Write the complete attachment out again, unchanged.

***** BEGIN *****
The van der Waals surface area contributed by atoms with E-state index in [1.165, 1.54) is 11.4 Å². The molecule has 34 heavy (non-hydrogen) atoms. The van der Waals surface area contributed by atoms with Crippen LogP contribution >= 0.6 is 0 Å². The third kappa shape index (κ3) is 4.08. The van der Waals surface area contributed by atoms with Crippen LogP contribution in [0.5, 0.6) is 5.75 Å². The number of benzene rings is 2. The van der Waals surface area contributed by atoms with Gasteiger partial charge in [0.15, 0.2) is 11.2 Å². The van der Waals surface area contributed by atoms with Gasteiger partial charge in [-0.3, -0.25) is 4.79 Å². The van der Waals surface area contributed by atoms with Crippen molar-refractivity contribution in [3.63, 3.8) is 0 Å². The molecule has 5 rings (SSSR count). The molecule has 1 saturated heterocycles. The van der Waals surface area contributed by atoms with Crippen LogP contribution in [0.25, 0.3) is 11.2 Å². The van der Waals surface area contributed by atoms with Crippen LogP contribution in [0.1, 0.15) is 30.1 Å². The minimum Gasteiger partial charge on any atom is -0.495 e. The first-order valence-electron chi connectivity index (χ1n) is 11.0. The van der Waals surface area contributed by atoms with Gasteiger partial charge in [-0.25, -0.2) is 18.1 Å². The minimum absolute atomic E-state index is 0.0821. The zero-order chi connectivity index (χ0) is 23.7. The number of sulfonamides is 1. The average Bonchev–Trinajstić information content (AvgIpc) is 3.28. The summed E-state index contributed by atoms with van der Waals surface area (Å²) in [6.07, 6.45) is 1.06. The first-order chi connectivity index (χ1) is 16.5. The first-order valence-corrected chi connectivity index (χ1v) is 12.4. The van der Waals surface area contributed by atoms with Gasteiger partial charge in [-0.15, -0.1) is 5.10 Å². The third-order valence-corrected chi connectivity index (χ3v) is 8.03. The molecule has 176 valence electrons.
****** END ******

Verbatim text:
The van der Waals surface area contributed by atoms with E-state index in [1.165, 1.54) is 11.4 Å². The molecule has 34 heavy (non-hydrogen) atoms. The van der Waals surface area contributed by atoms with Crippen LogP contribution >= 0.6 is 0 Å². The third kappa shape index (κ3) is 4.08. The van der Waals surface area contributed by atoms with Crippen LogP contribution in [0.5, 0.6) is 5.75 Å². The number of benzene rings is 2. The van der Waals surface area contributed by atoms with Gasteiger partial charge in [0.15, 0.2) is 11.2 Å². The van der Waals surface area contributed by atoms with Gasteiger partial charge in [-0.3, -0.25) is 4.79 Å². The van der Waals surface area contributed by atoms with Crippen molar-refractivity contribution in [3.63, 3.8) is 0 Å². The molecule has 5 rings (SSSR count). The molecule has 1 saturated heterocycles. The van der Waals surface area contributed by atoms with Crippen LogP contribution in [0.25, 0.3) is 11.2 Å². The van der Waals surface area contributed by atoms with Crippen LogP contribution in [0.1, 0.15) is 30.1 Å². The minimum Gasteiger partial charge on any atom is -0.495 e. The first-order valence-electron chi connectivity index (χ1n) is 11.0. The van der Waals surface area contributed by atoms with Gasteiger partial charge in [-0.25, -0.2) is 18.1 Å². The minimum absolute atomic E-state index is 0.0821. The zero-order chi connectivity index (χ0) is 23.7. The number of sulfonamides is 1. The average Bonchev–Trinajstić information content (AvgIpc) is 3.28. The summed E-state index contributed by atoms with van der Waals surface area (Å²) in [6.07, 6.45) is 1.06. The first-order chi connectivity index (χ1) is 16.5. The first-order valence-corrected chi connectivity index (χ1v) is 12.4. The van der Waals surface area contributed by atoms with Gasteiger partial charge in [-0.15, -0.1) is 5.10 Å². The third-order valence-corrected chi connectivity index (χ3v) is 8.03. The molecule has 176 valence electrons.